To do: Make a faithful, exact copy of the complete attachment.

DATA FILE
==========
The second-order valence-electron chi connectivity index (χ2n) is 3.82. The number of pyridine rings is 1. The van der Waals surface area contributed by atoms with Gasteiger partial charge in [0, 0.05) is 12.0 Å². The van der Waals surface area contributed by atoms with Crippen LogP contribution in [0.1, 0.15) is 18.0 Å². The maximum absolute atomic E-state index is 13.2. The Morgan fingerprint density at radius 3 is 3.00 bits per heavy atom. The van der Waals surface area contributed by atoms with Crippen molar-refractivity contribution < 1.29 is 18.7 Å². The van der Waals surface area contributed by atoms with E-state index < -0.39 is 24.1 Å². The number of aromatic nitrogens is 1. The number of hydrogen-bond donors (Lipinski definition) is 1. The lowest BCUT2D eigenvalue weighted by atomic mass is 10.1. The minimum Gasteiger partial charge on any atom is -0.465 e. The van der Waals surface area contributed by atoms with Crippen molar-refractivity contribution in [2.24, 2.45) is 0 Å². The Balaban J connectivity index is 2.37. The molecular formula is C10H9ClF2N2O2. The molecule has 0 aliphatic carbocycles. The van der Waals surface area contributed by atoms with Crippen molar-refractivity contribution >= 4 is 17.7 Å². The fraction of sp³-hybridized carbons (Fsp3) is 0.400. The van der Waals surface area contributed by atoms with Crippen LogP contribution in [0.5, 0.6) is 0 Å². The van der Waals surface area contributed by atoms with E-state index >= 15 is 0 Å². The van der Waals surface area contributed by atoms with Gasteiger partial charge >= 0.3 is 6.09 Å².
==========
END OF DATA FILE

The second-order valence-electron chi connectivity index (χ2n) is 3.82. The number of pyridine rings is 1. The van der Waals surface area contributed by atoms with Gasteiger partial charge in [0, 0.05) is 12.0 Å². The van der Waals surface area contributed by atoms with Crippen LogP contribution in [0.1, 0.15) is 18.0 Å². The maximum absolute atomic E-state index is 13.2. The Morgan fingerprint density at radius 3 is 3.00 bits per heavy atom. The van der Waals surface area contributed by atoms with Crippen molar-refractivity contribution < 1.29 is 18.7 Å². The van der Waals surface area contributed by atoms with E-state index < -0.39 is 24.1 Å². The number of aromatic nitrogens is 1. The number of hydrogen-bond donors (Lipinski definition) is 1. The lowest BCUT2D eigenvalue weighted by atomic mass is 10.1. The minimum Gasteiger partial charge on any atom is -0.465 e. The van der Waals surface area contributed by atoms with Crippen molar-refractivity contribution in [2.24, 2.45) is 0 Å². The Balaban J connectivity index is 2.37. The molecular formula is C10H9ClF2N2O2. The molecule has 0 aliphatic carbocycles. The van der Waals surface area contributed by atoms with Crippen molar-refractivity contribution >= 4 is 17.7 Å². The fraction of sp³-hybridized carbons (Fsp3) is 0.400. The van der Waals surface area contributed by atoms with Crippen LogP contribution in [0.5, 0.6) is 0 Å². The van der Waals surface area contributed by atoms with E-state index >= 15 is 0 Å². The van der Waals surface area contributed by atoms with Gasteiger partial charge >= 0.3 is 6.09 Å².